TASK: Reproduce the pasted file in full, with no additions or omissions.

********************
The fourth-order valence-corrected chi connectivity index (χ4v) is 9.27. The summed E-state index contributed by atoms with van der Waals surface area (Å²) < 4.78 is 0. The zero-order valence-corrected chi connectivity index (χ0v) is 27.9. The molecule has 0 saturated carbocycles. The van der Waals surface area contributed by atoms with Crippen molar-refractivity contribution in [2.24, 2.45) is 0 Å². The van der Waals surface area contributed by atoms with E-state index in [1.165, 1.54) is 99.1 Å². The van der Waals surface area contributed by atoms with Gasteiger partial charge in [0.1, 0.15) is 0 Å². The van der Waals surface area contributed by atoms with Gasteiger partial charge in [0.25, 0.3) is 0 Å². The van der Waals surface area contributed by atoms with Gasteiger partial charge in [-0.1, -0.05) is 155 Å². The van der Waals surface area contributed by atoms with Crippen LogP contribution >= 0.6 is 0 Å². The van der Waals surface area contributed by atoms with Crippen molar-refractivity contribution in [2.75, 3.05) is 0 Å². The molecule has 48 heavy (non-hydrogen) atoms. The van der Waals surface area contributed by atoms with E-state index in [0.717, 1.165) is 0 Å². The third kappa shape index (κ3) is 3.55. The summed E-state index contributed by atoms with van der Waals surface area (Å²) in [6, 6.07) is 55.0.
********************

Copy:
The fourth-order valence-corrected chi connectivity index (χ4v) is 9.27. The summed E-state index contributed by atoms with van der Waals surface area (Å²) < 4.78 is 0. The zero-order valence-corrected chi connectivity index (χ0v) is 27.9. The molecule has 0 saturated carbocycles. The van der Waals surface area contributed by atoms with Crippen molar-refractivity contribution in [2.24, 2.45) is 0 Å². The van der Waals surface area contributed by atoms with E-state index in [1.165, 1.54) is 99.1 Å². The van der Waals surface area contributed by atoms with Gasteiger partial charge in [0.1, 0.15) is 0 Å². The van der Waals surface area contributed by atoms with Gasteiger partial charge in [0.25, 0.3) is 0 Å². The van der Waals surface area contributed by atoms with Gasteiger partial charge in [-0.1, -0.05) is 155 Å². The van der Waals surface area contributed by atoms with Crippen LogP contribution >= 0.6 is 0 Å². The van der Waals surface area contributed by atoms with Crippen molar-refractivity contribution in [2.75, 3.05) is 0 Å². The molecule has 48 heavy (non-hydrogen) atoms. The van der Waals surface area contributed by atoms with E-state index in [0.717, 1.165) is 0 Å². The third kappa shape index (κ3) is 3.55. The summed E-state index contributed by atoms with van der Waals surface area (Å²) in [6, 6.07) is 55.0.